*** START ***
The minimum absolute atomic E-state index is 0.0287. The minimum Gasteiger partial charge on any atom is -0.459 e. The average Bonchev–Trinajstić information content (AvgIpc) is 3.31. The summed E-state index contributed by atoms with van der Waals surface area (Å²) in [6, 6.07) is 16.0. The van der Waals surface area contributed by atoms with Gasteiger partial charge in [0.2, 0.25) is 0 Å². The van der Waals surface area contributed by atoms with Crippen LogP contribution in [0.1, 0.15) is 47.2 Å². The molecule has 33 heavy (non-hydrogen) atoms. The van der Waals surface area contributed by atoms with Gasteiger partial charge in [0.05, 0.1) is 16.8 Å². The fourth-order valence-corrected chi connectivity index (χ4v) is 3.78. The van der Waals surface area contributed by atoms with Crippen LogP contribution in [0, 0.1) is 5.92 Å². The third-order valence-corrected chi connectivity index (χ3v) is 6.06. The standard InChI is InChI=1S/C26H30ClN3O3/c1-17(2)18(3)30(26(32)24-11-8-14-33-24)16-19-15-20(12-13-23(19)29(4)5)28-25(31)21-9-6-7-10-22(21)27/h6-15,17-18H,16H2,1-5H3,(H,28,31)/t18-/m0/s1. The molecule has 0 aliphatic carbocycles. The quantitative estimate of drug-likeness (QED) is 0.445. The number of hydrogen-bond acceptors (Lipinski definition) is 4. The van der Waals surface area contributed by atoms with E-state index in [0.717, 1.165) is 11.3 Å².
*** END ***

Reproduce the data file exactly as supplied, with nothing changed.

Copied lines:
The minimum absolute atomic E-state index is 0.0287. The minimum Gasteiger partial charge on any atom is -0.459 e. The average Bonchev–Trinajstić information content (AvgIpc) is 3.31. The summed E-state index contributed by atoms with van der Waals surface area (Å²) in [6, 6.07) is 16.0. The van der Waals surface area contributed by atoms with Gasteiger partial charge in [0.2, 0.25) is 0 Å². The van der Waals surface area contributed by atoms with Crippen LogP contribution in [0.1, 0.15) is 47.2 Å². The molecule has 33 heavy (non-hydrogen) atoms. The van der Waals surface area contributed by atoms with Gasteiger partial charge in [0.05, 0.1) is 16.8 Å². The fourth-order valence-corrected chi connectivity index (χ4v) is 3.78. The van der Waals surface area contributed by atoms with Crippen LogP contribution in [0, 0.1) is 5.92 Å². The third-order valence-corrected chi connectivity index (χ3v) is 6.06. The standard InChI is InChI=1S/C26H30ClN3O3/c1-17(2)18(3)30(26(32)24-11-8-14-33-24)16-19-15-20(12-13-23(19)29(4)5)28-25(31)21-9-6-7-10-22(21)27/h6-15,17-18H,16H2,1-5H3,(H,28,31)/t18-/m0/s1. The molecule has 0 aliphatic carbocycles. The quantitative estimate of drug-likeness (QED) is 0.445. The number of hydrogen-bond acceptors (Lipinski definition) is 4. The van der Waals surface area contributed by atoms with E-state index in [0.717, 1.165) is 11.3 Å².